Talking Leather Suits with arc-on Leathers
So I’m wandering about at the Alexandra Palace show in January where I noticed a new name on a set of leathers, arc-on (intentionally lower case). After a bit of research on the internet it turns out that this is a very new outfit (pun most certainly intended) and based in London.
They came up again when Baby Polar Bear (Stace) was discussing his plans to get a bespoke suit made and once we’d talked about the usual suspects, I mentioned arc-on and it turns out he’d been doing some research about them too.
So it was clear that Londonbikers.com needed to check out this new player to the market, a market that’s pretty crowded and in this current climate they’d have to be pretty special to survive in it.
They are indeed a very new company, set up by a likeable bloke called Ian Gillett, from his base in Balham and arc-on sell their suits and gloves primarily over the internet, but also at shows like the Ally Pally and at some of the racing weekends.
It wasn’t long before Patrick, Garret and I were sitting around Ian’s kitchen table poking and prodding the gear so I got straight to it:
Now Ian, a little about the company and yourself if you will please?
“Right well I own the company, and there are 3 other people involved too. We’ve always ridden bikes and tested a variety of gear – I’ve always worn Teknic suits, my friend favours Dainese and my Father Furygan as well as other brands in his time. About 5 years ago I was looking to get a bespoke suit (Ian is quite tall and slim) with my own design, kind of doing my own thing with it, so went down the line of getting some leather samples off various suppliers to check them out before spending a lot of cash.
Seeing all the samples made me think I could design something better. I’ve a friend who is a product clothes designer and has worked for Nike, Ernie Els’s clothes range (he’s a golfer) and way back in the day worked for Carl Fogarty when he was in Superbikes.
The pair of us set about designing a suit based on thousands of pictures and quite a few suits bought in from various manufacturers. We knew we weren’t going to be making thousands of suits but once the idea of selling them to other people was decided on, our samples would have to go for testing at a proper testing standards organisation – Satra in this case. We eventually found a company whose sample met our levels of performance so 2 years after starting, we had our supplier and our first complete suit was on its way.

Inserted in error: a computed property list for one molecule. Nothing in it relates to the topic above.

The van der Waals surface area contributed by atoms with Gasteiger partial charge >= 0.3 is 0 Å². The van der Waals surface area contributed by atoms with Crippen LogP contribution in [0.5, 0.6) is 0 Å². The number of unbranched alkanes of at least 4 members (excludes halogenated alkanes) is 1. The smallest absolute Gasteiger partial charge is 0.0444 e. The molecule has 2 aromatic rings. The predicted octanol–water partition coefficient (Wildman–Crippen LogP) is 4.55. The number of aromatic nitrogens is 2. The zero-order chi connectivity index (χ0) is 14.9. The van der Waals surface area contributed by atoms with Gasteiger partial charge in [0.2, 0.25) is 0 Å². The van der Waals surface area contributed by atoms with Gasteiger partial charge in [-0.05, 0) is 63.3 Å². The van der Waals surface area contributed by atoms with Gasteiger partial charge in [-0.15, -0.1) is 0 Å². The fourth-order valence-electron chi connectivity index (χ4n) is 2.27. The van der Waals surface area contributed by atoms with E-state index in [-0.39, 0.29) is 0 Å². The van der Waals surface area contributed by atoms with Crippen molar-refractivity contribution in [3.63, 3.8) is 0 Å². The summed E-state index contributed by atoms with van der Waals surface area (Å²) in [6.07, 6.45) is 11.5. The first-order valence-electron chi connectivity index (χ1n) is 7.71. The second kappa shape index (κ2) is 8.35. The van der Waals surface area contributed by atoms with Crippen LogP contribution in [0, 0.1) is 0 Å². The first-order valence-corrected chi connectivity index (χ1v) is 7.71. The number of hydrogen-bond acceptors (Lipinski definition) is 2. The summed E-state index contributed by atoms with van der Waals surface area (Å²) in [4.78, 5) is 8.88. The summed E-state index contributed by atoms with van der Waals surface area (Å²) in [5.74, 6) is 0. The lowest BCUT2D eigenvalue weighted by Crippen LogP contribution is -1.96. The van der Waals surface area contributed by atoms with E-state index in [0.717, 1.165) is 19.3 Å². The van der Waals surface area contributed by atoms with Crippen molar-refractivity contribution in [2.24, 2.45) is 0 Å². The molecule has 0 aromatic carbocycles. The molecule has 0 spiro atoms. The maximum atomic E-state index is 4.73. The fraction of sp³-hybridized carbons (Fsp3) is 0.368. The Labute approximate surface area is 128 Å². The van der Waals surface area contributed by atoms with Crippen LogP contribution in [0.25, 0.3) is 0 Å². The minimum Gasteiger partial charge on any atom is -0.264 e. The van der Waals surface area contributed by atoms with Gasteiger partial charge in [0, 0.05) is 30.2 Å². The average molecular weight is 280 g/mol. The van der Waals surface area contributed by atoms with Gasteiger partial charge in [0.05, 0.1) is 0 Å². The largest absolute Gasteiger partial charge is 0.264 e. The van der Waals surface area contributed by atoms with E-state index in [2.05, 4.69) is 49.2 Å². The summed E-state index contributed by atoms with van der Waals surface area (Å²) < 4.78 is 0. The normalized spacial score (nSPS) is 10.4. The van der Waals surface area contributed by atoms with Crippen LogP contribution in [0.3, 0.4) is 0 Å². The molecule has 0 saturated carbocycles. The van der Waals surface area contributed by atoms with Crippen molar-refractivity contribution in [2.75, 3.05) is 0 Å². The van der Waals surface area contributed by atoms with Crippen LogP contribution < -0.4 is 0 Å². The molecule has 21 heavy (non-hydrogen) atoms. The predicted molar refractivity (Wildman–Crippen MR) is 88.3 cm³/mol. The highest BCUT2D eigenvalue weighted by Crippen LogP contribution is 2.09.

This all happened about 21/2 years ago, then it was a case of getting the desired quality across the suit and across a reasonable (for us) production run before we could send a sample suit off to the armour suppliers.
Knox or Forcefield were the preferred choices, I wanted a known name so we went for Knox who would lend us, as a new company, that all-important large quality ‘tick’ in buyer’s eyes.”
They would never associate themselves with tat I guess?
“Exactly. They wouldn’t countenance supplying us until they’d had a sample to test, which is done in-house as you’d expect an armour company to be able to do.So that’s arc-on, our new guides through the ‘land of leather’.
Off the back of the Knox association and the Satra test results we were able to get funding to set up the company and start production”
With Ian’s advice I drew up a list of what you should you look for when buying a suit.
- Perhaps most obviously a decent thickness of leather. 1.2 – 1.4mm is the standard thickness nowadays, too thin and the leather isn’t strong enough to withstand a decent slide, too thick and you won’t be able to bend in it. Could be a decision that proves vital the first time you visit the toilet in your new suit.
New materials are coming to market all the time, Kangaroo has been around a while now which is very durable in thinner sections than cowhide and is normally used on palms of gloves where feel is important. It is expensive but apparently becomes stickier when wet, again useful on the palm of your glove. Kangaroo suits however, really only appear to offer a benefit in lightness over cowhide (helped by your wallet being lighter too…). Stingray is the latest animal hide to be employed as it is almost indestructible but it’s downside is a lack of flexibility. So cowhide remains the best option currently.
- Stitching should be doubled up for strength and the main seam stitching ideally hidden in some way so it won’t come in contact with the surface as you surf. Examine the back of the leather and you’ll be surprised at the complexity of folding and stitching on the main seams, a lot of thought and testing goes into these areas so they are strong, resilient yet remain comfortable to the wearer. Strong thread is also essential - most good suits are using some sort of reinforced thread like bonded nylon.